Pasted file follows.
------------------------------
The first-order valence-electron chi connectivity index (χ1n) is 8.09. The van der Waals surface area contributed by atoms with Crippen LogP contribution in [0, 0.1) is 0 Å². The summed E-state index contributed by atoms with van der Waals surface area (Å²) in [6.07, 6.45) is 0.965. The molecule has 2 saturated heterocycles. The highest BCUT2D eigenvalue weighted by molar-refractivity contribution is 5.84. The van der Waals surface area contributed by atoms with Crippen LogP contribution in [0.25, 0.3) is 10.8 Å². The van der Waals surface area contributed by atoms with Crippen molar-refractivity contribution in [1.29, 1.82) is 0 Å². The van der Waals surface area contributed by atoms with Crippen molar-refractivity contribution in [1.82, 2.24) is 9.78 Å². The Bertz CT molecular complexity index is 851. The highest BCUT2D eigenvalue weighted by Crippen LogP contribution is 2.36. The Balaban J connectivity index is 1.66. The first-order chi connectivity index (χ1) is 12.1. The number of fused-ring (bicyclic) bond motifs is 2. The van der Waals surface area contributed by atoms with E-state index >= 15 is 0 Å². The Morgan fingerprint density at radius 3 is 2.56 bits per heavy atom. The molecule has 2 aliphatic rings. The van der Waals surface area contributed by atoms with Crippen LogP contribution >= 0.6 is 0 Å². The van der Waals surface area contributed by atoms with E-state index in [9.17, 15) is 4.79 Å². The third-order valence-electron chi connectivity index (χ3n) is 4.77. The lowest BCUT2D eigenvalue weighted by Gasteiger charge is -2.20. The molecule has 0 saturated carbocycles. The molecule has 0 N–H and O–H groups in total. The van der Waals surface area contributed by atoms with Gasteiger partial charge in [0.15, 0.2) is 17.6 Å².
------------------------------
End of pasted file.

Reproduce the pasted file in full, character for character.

The first-order valence-electron chi connectivity index (χ1n) is 8.09. The van der Waals surface area contributed by atoms with Crippen LogP contribution in [0, 0.1) is 0 Å². The summed E-state index contributed by atoms with van der Waals surface area (Å²) in [6.07, 6.45) is 0.965. The molecule has 2 saturated heterocycles. The highest BCUT2D eigenvalue weighted by molar-refractivity contribution is 5.84. The van der Waals surface area contributed by atoms with Crippen LogP contribution in [0.25, 0.3) is 10.8 Å². The van der Waals surface area contributed by atoms with Crippen molar-refractivity contribution in [1.29, 1.82) is 0 Å². The van der Waals surface area contributed by atoms with Crippen molar-refractivity contribution in [1.82, 2.24) is 9.78 Å². The Bertz CT molecular complexity index is 851. The highest BCUT2D eigenvalue weighted by Crippen LogP contribution is 2.36. The Balaban J connectivity index is 1.66. The first-order chi connectivity index (χ1) is 12.1. The number of fused-ring (bicyclic) bond motifs is 2. The van der Waals surface area contributed by atoms with E-state index >= 15 is 0 Å². The Morgan fingerprint density at radius 3 is 2.56 bits per heavy atom. The molecule has 2 aliphatic rings. The van der Waals surface area contributed by atoms with Crippen LogP contribution >= 0.6 is 0 Å². The van der Waals surface area contributed by atoms with E-state index in [9.17, 15) is 4.79 Å². The third-order valence-electron chi connectivity index (χ3n) is 4.77. The lowest BCUT2D eigenvalue weighted by Gasteiger charge is -2.20. The molecule has 0 saturated carbocycles. The molecule has 0 N–H and O–H groups in total. The van der Waals surface area contributed by atoms with Gasteiger partial charge in [0.15, 0.2) is 17.6 Å².